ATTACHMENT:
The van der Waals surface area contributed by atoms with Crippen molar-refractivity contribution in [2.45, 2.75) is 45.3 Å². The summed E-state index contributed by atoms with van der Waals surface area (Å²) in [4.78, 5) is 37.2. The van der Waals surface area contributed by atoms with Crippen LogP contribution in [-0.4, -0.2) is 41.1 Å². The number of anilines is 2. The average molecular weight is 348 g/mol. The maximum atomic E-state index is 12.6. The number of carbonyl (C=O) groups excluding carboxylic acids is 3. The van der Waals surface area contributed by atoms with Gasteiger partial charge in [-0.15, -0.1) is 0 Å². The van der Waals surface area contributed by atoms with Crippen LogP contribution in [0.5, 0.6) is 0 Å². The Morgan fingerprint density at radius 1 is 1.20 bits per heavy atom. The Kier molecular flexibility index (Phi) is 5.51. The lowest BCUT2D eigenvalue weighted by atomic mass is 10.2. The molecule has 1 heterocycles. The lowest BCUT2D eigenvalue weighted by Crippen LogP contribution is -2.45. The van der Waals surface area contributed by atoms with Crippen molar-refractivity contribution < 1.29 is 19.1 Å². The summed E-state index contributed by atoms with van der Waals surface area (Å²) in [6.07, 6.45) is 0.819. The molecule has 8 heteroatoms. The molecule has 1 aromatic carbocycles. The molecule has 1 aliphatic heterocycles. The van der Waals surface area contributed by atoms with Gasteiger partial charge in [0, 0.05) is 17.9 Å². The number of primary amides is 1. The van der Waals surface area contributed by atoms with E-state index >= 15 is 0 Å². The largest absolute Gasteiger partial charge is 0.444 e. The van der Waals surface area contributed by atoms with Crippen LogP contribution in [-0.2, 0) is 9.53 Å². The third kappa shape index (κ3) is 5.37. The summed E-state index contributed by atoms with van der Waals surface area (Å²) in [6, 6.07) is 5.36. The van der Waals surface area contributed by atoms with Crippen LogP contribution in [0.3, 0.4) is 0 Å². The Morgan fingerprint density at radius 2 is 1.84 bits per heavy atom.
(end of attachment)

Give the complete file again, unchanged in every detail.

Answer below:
The van der Waals surface area contributed by atoms with Crippen molar-refractivity contribution in [2.45, 2.75) is 45.3 Å². The summed E-state index contributed by atoms with van der Waals surface area (Å²) in [4.78, 5) is 37.2. The van der Waals surface area contributed by atoms with Crippen LogP contribution in [-0.4, -0.2) is 41.1 Å². The number of anilines is 2. The average molecular weight is 348 g/mol. The maximum atomic E-state index is 12.6. The number of carbonyl (C=O) groups excluding carboxylic acids is 3. The van der Waals surface area contributed by atoms with Gasteiger partial charge in [-0.15, -0.1) is 0 Å². The van der Waals surface area contributed by atoms with Crippen LogP contribution in [0.5, 0.6) is 0 Å². The Morgan fingerprint density at radius 1 is 1.20 bits per heavy atom. The Kier molecular flexibility index (Phi) is 5.51. The lowest BCUT2D eigenvalue weighted by atomic mass is 10.2. The molecule has 1 heterocycles. The lowest BCUT2D eigenvalue weighted by Crippen LogP contribution is -2.45. The van der Waals surface area contributed by atoms with Crippen molar-refractivity contribution < 1.29 is 19.1 Å². The summed E-state index contributed by atoms with van der Waals surface area (Å²) in [6.07, 6.45) is 0.819. The molecule has 8 heteroatoms. The molecule has 1 aromatic carbocycles. The molecule has 1 aliphatic heterocycles. The van der Waals surface area contributed by atoms with Gasteiger partial charge in [0, 0.05) is 17.9 Å². The number of primary amides is 1. The van der Waals surface area contributed by atoms with E-state index >= 15 is 0 Å². The largest absolute Gasteiger partial charge is 0.444 e. The van der Waals surface area contributed by atoms with Crippen LogP contribution in [-0.2, 0) is 9.53 Å². The third kappa shape index (κ3) is 5.37. The summed E-state index contributed by atoms with van der Waals surface area (Å²) in [6, 6.07) is 5.36. The van der Waals surface area contributed by atoms with Crippen LogP contribution in [0.3, 0.4) is 0 Å². The Morgan fingerprint density at radius 2 is 1.84 bits per heavy atom.